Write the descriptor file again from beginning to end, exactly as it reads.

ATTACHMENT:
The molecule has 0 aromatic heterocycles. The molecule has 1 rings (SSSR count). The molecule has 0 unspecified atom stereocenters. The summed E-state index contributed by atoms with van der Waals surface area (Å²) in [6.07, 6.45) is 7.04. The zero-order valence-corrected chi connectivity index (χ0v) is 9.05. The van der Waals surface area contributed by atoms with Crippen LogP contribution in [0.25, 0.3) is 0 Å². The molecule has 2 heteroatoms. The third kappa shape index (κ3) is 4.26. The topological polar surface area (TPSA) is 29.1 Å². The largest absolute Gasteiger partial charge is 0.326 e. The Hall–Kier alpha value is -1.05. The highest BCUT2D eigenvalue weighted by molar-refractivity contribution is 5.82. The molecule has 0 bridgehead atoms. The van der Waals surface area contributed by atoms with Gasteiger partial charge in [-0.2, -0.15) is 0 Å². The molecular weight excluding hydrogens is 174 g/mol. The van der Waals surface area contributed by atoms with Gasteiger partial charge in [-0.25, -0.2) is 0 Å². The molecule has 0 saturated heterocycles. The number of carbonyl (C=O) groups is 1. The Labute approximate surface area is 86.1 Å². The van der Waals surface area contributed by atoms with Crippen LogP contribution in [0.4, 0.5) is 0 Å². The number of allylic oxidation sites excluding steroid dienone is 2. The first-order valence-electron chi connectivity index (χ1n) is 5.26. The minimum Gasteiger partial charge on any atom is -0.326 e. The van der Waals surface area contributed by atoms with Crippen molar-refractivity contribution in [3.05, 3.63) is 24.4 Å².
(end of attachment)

The molecule has 0 aromatic heterocycles. The molecule has 1 rings (SSSR count). The molecule has 0 unspecified atom stereocenters. The summed E-state index contributed by atoms with van der Waals surface area (Å²) in [6.07, 6.45) is 7.04. The zero-order valence-corrected chi connectivity index (χ0v) is 9.05. The van der Waals surface area contributed by atoms with Crippen LogP contribution in [0.25, 0.3) is 0 Å². The molecule has 2 heteroatoms. The third kappa shape index (κ3) is 4.26. The topological polar surface area (TPSA) is 29.1 Å². The largest absolute Gasteiger partial charge is 0.326 e. The Hall–Kier alpha value is -1.05. The highest BCUT2D eigenvalue weighted by molar-refractivity contribution is 5.82. The molecule has 0 bridgehead atoms. The van der Waals surface area contributed by atoms with Gasteiger partial charge in [-0.2, -0.15) is 0 Å². The molecular weight excluding hydrogens is 174 g/mol. The van der Waals surface area contributed by atoms with Gasteiger partial charge in [-0.25, -0.2) is 0 Å². The molecule has 0 saturated heterocycles. The number of carbonyl (C=O) groups is 1. The Labute approximate surface area is 86.1 Å². The van der Waals surface area contributed by atoms with Crippen LogP contribution in [0.4, 0.5) is 0 Å². The number of allylic oxidation sites excluding steroid dienone is 2. The first-order valence-electron chi connectivity index (χ1n) is 5.26. The minimum Gasteiger partial charge on any atom is -0.326 e. The van der Waals surface area contributed by atoms with Crippen molar-refractivity contribution in [3.05, 3.63) is 24.4 Å².